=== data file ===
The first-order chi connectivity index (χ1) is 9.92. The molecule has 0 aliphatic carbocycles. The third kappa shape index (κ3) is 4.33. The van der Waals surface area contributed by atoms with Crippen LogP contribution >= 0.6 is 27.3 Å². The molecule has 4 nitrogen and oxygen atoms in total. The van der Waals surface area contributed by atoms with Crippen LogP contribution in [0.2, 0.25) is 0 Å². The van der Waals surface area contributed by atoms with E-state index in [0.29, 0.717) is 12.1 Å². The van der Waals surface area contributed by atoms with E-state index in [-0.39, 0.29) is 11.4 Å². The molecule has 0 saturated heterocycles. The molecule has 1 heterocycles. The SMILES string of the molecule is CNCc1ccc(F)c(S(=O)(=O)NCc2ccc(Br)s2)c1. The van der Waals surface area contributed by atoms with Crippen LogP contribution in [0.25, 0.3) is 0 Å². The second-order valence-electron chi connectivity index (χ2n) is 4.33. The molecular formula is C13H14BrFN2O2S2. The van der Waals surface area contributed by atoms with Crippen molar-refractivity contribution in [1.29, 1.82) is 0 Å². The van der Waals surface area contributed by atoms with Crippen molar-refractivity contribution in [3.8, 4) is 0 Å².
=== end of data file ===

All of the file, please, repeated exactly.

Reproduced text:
The first-order chi connectivity index (χ1) is 9.92. The molecule has 0 aliphatic carbocycles. The third kappa shape index (κ3) is 4.33. The van der Waals surface area contributed by atoms with Crippen LogP contribution >= 0.6 is 27.3 Å². The molecule has 4 nitrogen and oxygen atoms in total. The van der Waals surface area contributed by atoms with Crippen LogP contribution in [0.2, 0.25) is 0 Å². The van der Waals surface area contributed by atoms with E-state index in [0.29, 0.717) is 12.1 Å². The van der Waals surface area contributed by atoms with E-state index in [-0.39, 0.29) is 11.4 Å². The molecule has 0 saturated heterocycles. The molecule has 1 heterocycles. The SMILES string of the molecule is CNCc1ccc(F)c(S(=O)(=O)NCc2ccc(Br)s2)c1. The van der Waals surface area contributed by atoms with Crippen LogP contribution in [0.25, 0.3) is 0 Å². The second-order valence-electron chi connectivity index (χ2n) is 4.33. The molecular formula is C13H14BrFN2O2S2. The van der Waals surface area contributed by atoms with Crippen molar-refractivity contribution in [1.29, 1.82) is 0 Å². The van der Waals surface area contributed by atoms with Crippen molar-refractivity contribution in [3.8, 4) is 0 Å².